Featuring real estate articles and information to help real estate buyers and sellers. The Nest features writings from Georges Benoliel and other real estate professionals. Georges is the Co-Founder of NestApple and has been working as an active real estate investor for over a decade.
For those of us living on the west side, we witnessed the massive construction around Hudson Yards in Manhattan. If you don’t venture above 23rd Street or have meditated in India for the past two years, Hudson Yards will become the most massive private real estate development in the United States. Also, it is the most expensive project ever built. Hudson Yards covers 28 acres and has 18 million square feet of offices, retail, and residential space. It extends between 10th and 11th Avenues and between 30 and 34th Streets.
As a matter of fact, one of the main predictors of success on the Project is the high level of companies they secured. Hudson Yards was able to attract a wide variety of different industries. From finance, tech, media, and legal, all vanguards of their industries who were open to making those long-term bets. The Boston Consulting Group (BCG), Coach, L’Oréal, SAP, and VaynerMedia. What do all these companies have in common? Their leadership thinks long-term. As a result, the Project will cause a massive shift from midtown east/downtown to the West side of the city.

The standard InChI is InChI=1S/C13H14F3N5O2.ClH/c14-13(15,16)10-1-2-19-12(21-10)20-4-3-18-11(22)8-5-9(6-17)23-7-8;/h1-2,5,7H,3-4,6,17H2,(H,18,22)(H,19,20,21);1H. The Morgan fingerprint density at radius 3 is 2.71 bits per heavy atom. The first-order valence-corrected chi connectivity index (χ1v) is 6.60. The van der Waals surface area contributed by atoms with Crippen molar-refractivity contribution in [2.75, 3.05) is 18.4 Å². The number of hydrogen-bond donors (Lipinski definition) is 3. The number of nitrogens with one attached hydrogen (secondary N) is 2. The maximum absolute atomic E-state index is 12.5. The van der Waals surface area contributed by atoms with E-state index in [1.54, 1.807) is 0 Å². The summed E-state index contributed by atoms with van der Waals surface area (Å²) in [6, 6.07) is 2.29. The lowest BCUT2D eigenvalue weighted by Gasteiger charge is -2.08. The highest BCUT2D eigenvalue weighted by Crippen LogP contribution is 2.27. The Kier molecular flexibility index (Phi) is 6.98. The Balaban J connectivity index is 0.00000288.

The Project consists of two parts. Eastern Hudson Yards has a completion date of Q1 of 2019. Besides, Western Hudson Yards remains for 2025. It is hard to predict how their sales will price, but developers are optimistic. According to a piece published yesterday by the New York Times, “A weak luxury market may be making some developers nervous. But the developers of 35 Hudson Yards, a 72-story condo-hotel-office hybrid where sales of 143 luxury apartments will start in mid-March, are confidently predicting a quick one-year sellout.”
Units at 35 Hudson Yards, anticipates $1.53 billion in sales. In fact, it starts at $5 million for a two bedrooms, two and a half baths, and 1,492 square feet, according to plans. The average apartment will cost $11 million, or $4,100 per square foot. Meanwhile, citywide, new condos are averaging $3,100 a square foot. To say they are hopeful is an understatement. Similar to the effect the High Line had on West Chelsea, Hudson Yards should increase prices in the vicinity blocks/neighborhood.
Most likely, low-income housing and struggling residents will not benefit from this price surge. Critics say the project is for high-income consumers only. Most restaurants built on the top floors are forcing visitors to go through high-end stores to access them.
Will the city benefit from all of the construction and new space? We think so. Developing a once abandoned area will bring profits and create a booming new neighborhood. Only time will tell what it’s real consequences are.